Growing numb to nuclear threatsOn the afternoon of Feb. 12, after Pyongyang followed through on its threats of conducting a third nuclear test, I called a friend who is an executive at a securities company. “What’s going on with the market?” I asked. “I was expecting more dramatic change.”
“It’s the learning effect,” he replied. “Remember that joke from last year about the things that only South Koreans don’t understand? The first was that only South Koreans don’t get how prosperous the country has become, and demand a leader who can make us richer every election. Second, only South Koreans don’t get how powerful Japan and China are and are always looking down on them. And third, only South Koreans don’t understand the gravity of the North Korean threat and are unfazed by missile launches and nuclear tests. The market has grown numb to all that,” he said.
On the day of the test, the KOSPI went down 5 points. As soon as the news came in at around 12:10 p.m., it dropped 10 points, but that was it. People weren’t stocking up on necessities, and the value of the won even rose. South Koreans responded calmly. The general consensus was that we just need to carry on with our lives. It was no different from any other day.
Even more amazingly, foreign investors bought more Korean stocks. What were they thinking? My friend had this to say. “Foreign investors have learned as well. Some investors are taking advantage of the North Korean risk as a trading opportunity. They want to buy when the prices are down and sell as soon as they recover. Many investors think that way, so stock prices bounce right back. Foreign investors know the Korean stock market very well, so securities companies often recommend buying.”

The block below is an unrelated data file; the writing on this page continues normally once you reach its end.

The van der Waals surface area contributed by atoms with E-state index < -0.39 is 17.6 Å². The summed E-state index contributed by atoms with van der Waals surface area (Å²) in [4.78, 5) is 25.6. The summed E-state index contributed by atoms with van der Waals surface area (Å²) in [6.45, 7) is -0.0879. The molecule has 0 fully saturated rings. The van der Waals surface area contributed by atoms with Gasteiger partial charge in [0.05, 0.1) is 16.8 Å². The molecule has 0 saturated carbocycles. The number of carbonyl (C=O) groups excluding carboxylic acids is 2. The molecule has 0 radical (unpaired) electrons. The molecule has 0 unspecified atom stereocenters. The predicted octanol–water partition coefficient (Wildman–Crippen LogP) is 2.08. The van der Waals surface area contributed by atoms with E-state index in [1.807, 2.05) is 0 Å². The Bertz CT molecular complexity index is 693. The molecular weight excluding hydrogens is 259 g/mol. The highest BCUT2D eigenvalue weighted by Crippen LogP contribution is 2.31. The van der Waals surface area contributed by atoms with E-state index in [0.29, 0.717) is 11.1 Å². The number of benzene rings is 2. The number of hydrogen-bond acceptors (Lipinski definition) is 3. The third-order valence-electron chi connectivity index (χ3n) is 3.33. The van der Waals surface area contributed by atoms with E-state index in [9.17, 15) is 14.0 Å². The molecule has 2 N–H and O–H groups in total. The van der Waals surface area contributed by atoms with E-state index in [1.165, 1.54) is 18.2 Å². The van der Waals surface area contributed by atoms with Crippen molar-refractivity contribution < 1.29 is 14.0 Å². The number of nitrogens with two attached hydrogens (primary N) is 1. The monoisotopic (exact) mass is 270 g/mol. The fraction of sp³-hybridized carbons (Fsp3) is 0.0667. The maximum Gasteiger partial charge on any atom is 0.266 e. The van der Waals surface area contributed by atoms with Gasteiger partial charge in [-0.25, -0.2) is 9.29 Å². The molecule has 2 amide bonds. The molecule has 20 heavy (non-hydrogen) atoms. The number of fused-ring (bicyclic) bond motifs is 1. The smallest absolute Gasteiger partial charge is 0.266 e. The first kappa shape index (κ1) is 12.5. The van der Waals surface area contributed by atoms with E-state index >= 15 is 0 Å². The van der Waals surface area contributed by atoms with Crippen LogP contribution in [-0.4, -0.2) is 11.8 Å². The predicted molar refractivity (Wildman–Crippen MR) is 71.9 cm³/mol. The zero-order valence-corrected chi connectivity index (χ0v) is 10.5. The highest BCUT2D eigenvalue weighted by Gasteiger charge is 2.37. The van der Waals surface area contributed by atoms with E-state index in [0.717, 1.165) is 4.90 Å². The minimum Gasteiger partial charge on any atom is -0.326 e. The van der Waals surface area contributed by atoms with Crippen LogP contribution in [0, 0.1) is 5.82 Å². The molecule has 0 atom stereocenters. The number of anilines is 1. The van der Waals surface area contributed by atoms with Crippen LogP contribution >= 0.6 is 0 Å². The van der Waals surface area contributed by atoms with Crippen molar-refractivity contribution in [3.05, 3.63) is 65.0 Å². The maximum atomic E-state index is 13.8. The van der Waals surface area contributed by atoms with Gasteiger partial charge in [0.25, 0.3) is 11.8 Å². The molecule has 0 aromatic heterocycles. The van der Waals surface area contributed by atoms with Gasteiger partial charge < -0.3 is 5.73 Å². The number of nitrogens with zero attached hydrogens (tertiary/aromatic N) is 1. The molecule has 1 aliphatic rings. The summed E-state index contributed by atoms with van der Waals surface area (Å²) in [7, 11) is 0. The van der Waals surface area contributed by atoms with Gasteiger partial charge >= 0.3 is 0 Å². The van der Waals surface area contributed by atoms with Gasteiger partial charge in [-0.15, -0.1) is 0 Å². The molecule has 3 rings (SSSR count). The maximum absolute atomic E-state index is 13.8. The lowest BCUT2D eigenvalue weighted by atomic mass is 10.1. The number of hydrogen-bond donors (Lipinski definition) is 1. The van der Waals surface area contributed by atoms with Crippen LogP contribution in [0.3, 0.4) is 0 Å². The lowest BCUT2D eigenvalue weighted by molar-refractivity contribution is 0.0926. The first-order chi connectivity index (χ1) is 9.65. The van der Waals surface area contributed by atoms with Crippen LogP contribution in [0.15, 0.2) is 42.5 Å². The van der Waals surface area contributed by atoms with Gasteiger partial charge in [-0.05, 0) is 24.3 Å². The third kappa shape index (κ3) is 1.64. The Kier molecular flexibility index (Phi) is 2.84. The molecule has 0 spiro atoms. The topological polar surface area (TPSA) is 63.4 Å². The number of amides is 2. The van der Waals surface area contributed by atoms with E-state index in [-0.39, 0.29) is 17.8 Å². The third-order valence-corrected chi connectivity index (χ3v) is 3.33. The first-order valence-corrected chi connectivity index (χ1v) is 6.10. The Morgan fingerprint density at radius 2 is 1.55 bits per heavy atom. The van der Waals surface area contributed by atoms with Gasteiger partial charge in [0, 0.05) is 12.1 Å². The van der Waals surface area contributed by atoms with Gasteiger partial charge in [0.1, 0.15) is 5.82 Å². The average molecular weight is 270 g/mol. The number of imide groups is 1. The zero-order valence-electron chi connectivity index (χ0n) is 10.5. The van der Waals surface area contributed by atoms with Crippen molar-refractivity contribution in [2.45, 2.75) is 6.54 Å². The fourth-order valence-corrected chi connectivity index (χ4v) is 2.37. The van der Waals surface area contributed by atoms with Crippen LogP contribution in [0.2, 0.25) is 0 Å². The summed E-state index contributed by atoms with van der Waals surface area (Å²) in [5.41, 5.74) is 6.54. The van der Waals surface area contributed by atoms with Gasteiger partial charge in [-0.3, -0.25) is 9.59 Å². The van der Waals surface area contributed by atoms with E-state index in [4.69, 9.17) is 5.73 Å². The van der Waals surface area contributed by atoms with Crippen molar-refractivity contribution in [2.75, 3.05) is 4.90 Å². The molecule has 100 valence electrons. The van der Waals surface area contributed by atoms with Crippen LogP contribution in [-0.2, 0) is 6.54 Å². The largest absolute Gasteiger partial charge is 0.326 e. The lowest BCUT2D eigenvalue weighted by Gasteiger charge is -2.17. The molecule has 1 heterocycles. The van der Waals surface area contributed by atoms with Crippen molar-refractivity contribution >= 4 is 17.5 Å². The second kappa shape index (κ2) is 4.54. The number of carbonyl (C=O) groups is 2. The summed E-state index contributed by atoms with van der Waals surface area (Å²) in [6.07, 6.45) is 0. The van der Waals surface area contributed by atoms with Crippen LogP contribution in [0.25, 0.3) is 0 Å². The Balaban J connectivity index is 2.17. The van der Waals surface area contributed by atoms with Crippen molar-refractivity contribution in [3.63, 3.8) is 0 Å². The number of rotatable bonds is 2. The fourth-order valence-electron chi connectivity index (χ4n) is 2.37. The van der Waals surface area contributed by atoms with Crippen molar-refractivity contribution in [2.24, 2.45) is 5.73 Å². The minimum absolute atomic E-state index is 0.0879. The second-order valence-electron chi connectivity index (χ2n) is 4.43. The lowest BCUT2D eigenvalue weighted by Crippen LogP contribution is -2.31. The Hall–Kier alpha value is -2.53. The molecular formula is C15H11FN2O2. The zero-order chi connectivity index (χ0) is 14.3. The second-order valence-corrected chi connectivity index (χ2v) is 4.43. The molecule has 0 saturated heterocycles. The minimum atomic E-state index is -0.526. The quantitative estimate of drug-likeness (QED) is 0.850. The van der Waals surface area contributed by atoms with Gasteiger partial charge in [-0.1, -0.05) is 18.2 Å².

After the bomb went off, some companies distributed an urgent investment report that reflected my friend’s perspective. “The North Korean risks have historically remained unfavorable factors only in the short term and actually presented buying opportunities. The escalating North Korean risk needs to be taken as a good chance to buy.” The reports cite seven major North Korean risks since the first Yeonpyeong Naval Clash in 1999 to death of Kim Jong-il last year. After the risk came to light, the stock index rose by 1.48 percent after three days, 4.13 percent after 10 days and 5.39 percent after 30 days.
My friend also offered a further opinion.
“Industry insiders say the North Korean risk isn’t very lucrative compared to what we’ve learned from the global financial crisis of 2008 or the European crisis. They’re too frequent and cause less fluctuation compared to major financial crises.”
The media put intense focus on the bomb test, with news shows reporting international reactions of concern and shock. But I was reminded of the calm, peaceful faces of people in Seoul and the securities companies saying, “Time to buy.” Suddenly, it all felt so normal. Maybe I was the only one who didn’t realize how accustomed we’ve grown to the North Korean threat.
*The author is an editorial writer of the JoongAng Ilbo.
by Yi Jung-jae